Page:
Monday, October 18, 2010

Witch Hunt (Poem)

Witch Hunt

Betty Parris
the Reverend's daughter
started it all.

Orphaned Abigail Williams
and Ann Putnam
pointed children's fingers

They lost their heads
to fits
managed contortions

their ululations —
like venom
speeding its course
through veins —
signs enough
of mischief dark:

Anyone could be a witch.

she of black dogs
red rats and talking cats
yellow birds
and others' fortunes told

confessed she did
a mark put down
in a black man's book.

Sarah the Good
and a beggar
door to door
left unknown
and mumbled words

her too-timid Dorothy
too, just four.

Old Sarah
an Osborne
Salem Village's own
she'd not been
in church in a year

and Martha, a Corey
outspoken, unpopular
though never confessed
was questioned
on the spectral evidence

same as kindly Rebecca Nurse
who hard of hearing
answered not to sin:

each and the three done in.

John Alden of Boston
Deliverance Dane
a Joseph and Marys more
Sarah Pease
George Burroughs
John Proctor:
accused and arrested all.

Gossipy Bridget Bishop
herself described innocent
like a child
thrice widowed
hanged first
on Gallows Hill

the poppets —
in her victims' forms —
still on her cellar walls
pins stuck in them.

Nineteen more of two score
and a hundred strong
next gave up
breath at the end
of the hangman's noose
their devil's magic
both their error
and their guilt.

Giles Corey
heavy stones pressed
into death
he was but
a man
seventy plus one
refusing to answer
to the test.

Of the girls afflicted
just this is known:
Ann asked forgiveness
died unmarried
her grave not hers alone.

© 2010 Maureen E. Doallas

I wrote this poem for Tuesday's Blog Carnival, sponsored by Bridget Chumbley at One Word at a Time.

The Blog Carnival is a biweekly online event open to anyone. Participants write either original poetry or prose reflecting their consideration of the one-word prompt or topic. The prompt for October 19 is "condemnation".

At Bridget's place, you'll find a list of links to all of the Blog Carnival contributions, which are posted throughout Tuesday and often through to the end of the week.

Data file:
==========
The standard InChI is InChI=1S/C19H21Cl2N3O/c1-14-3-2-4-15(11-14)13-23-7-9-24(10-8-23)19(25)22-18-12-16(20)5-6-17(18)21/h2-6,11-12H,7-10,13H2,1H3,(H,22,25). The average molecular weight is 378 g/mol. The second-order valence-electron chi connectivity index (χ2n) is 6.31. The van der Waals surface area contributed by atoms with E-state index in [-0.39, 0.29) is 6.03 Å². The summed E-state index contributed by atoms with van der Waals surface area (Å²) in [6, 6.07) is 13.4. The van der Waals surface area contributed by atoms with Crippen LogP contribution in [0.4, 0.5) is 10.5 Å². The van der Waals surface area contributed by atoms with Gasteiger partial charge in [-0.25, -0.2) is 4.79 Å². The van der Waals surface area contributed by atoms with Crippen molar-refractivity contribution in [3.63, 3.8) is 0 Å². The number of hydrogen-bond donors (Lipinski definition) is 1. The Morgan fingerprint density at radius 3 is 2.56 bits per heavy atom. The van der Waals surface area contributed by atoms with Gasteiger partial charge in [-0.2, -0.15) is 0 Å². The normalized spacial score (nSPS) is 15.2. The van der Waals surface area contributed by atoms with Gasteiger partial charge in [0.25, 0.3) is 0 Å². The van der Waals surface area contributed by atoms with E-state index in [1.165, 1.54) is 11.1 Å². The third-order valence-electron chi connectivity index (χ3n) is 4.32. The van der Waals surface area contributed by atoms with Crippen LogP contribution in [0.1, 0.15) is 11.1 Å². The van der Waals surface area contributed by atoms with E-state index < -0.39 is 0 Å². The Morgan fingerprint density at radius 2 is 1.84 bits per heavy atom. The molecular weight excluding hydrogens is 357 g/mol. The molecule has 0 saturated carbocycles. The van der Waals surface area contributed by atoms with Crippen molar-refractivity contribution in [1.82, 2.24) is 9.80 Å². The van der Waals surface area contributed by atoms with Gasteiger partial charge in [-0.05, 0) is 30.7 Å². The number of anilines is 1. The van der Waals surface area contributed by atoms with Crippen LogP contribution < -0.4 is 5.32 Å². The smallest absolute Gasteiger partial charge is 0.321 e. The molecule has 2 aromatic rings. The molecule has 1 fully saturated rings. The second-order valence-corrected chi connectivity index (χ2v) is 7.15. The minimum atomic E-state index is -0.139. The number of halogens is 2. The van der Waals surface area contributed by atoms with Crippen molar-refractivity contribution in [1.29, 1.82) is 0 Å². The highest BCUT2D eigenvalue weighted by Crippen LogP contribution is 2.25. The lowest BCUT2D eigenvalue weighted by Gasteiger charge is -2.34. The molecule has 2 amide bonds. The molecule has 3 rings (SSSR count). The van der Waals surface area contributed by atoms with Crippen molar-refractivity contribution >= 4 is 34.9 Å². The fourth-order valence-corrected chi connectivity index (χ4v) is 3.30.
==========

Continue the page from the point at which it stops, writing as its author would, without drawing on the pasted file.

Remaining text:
The Blog Carnival's FaceBook page is here.

The prompt for the next Blog Carnival, scheduled for Tuesday, November 2, is "reconciliation". The complete schedule of prompts through the end of the year is available at Bridget's and also on the FaceBook page.


Anonymous said...

You are amazing, Maureen. Thanks for another wonderful contribution.

Hannah Stephenson said...

YEAH! I was thinking about witches...this is not just about reconciliation, but blame. Reconciling these God-fearing folk with malicious witches...quite inspiring.

We easily forget this part of American folklore.

Laura said...

This gave me chills. Now I need to go and research each name...I want to read each story. This is what you do, Maureen. You give and you teach and you awaken curiosity. What a powerful gift that is.

JeffHolton said...

Maureen, this was chilling. Fantastic. Heavy.

I actually knew so little about the facts of this until I happened to catch a two-page explanation of it this week in Sheila Walsh's "Honestly." The coincident timing that kept the details fresh in my mind made it even more meaningful.

Thank you for this.

M.L. Gallagher said...

I agree with Bridget -- absolutely amazing!

jenne' andrews said...

Hi Lovely M-- this builds beautifully to last eloquent lines-- everyone is spot on about how you so diligently bring hard and good things to the fore... it would be interesting to do a song cycle of personas re these remarkable women so unfairly persecuted. I always love to see the word ululation in a poem! xxxj

Lisa notes... said...

Has there been an age without condemnation? Your post makes me wonder how deeply this condemning thing is a part of our sinful nature. Thanks for sharing.

Anonymous said...

you sure know how to write 'em.

Anonymous said...

This is wonderful, Maureen, as usual. Your poetry gives shivers.

Kathleen Overby said...

Laura wrote what I thought. Our old homeschool library still has a few Salem Witch hunt books. Now I want to dig them out and connect dots.

I have been thinking about names. Memorials - Holocaust, veteran, etc - have names read out loud over and over again. Names need remembering somehow. It gives a person honor.

jasonS said...

Wow, Maureen. Excellent poem. If we don't pay attention to history, we will repeat it. Sadly, we may not condemn people in the same way, but we condemn nonetheless...

Hazel I. Moon said...

Very timely post with Halloween just around the corner. So sad to think of these events in our history. Here I go sticking in pins again!

S. Etole said...

The last verse keeps bringing me back ...

Maureen said...


Ann was buried in an unmarked grave, along with her parents. It was forbidden to bury in consecrated ground those who lost their lives because of the witch hunts. That last line has meaning beyond the literal. There were more than a dozen others who died while jailed.